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Volunteers Clean-up Temporary Flight 93 Memorial

Flight 93 National Memorial

National Park News

Flight 93 National Memorial’s volunteer staff gathered for the annual work day at the temporary Flight 93 Memorial on Saturday, May 12. A total of 28 volunteers combined for more than 186 work-hours.  The workers included local Volunteer Ambassadors who provide on-site interpretation, local elected officials, and members of the “Washington Renegades,” a rugby team from the Washington, D.C. metropolitan area.  

On work day, volunteers re-graded the memorial surface to improve drainage, and applied another layer of quarry dust, making the site safer and accessible.  The Stonycreek Township Supervisors provided the quarry dust and were on hand to unload it on workday. The local fire company provided the use of their tanker and water to soak the dust, so that it could harden into a firm surface. Other volunteers donated the use of a skid loader and a power tamper.  Volunteers also re-painted the on-site shelter donated by Assateague Island National Seashore staff in 2003.  Later that day, the local volunteers treated the Washington Renegades to a luncheon at a local church in Buckstown.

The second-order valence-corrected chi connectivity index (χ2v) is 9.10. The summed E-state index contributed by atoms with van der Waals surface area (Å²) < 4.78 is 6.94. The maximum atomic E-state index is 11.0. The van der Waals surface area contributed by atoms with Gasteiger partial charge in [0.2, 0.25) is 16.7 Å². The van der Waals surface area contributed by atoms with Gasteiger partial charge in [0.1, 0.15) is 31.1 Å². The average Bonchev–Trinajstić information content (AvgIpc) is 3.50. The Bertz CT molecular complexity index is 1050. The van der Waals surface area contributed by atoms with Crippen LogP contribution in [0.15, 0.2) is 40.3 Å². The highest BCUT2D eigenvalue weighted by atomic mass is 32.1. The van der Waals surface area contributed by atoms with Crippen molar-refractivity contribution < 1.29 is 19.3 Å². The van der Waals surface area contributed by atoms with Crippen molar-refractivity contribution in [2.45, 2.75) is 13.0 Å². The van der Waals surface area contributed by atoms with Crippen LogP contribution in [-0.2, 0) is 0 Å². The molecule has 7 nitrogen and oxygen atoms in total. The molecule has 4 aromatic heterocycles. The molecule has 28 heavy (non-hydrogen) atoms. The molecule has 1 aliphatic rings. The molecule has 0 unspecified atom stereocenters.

This was the second year in a row that the rugby players from Washington D.C. traveled to the memorial for a workday.  They honor Mark Bingham, a passenger on Flight 93, who used to play against the Renegades when Mark played for the San Francisco Fog team.    

The Renegades’ trip coordinator, Chip Wells, was working at the Department of Agriculture on Independence Avenue in Washington, D.C., on Sept. 11, 2001. He recalls seeing black smoke rising from the Pentagon and the confusion that gripped the city for hours.  Another Renegade instrumental in bringing the team to the Flight 93 National Memorial, Ned Kiehloch, had been a civilian employee of the U.S. Army in the Fall of 2001.  "We are honored to be here," said Kieloch.  He was working just two corridors away when hijacked Flight 77 struck the Pentagon on September 11th . "We feel a real connection to Shanksville."


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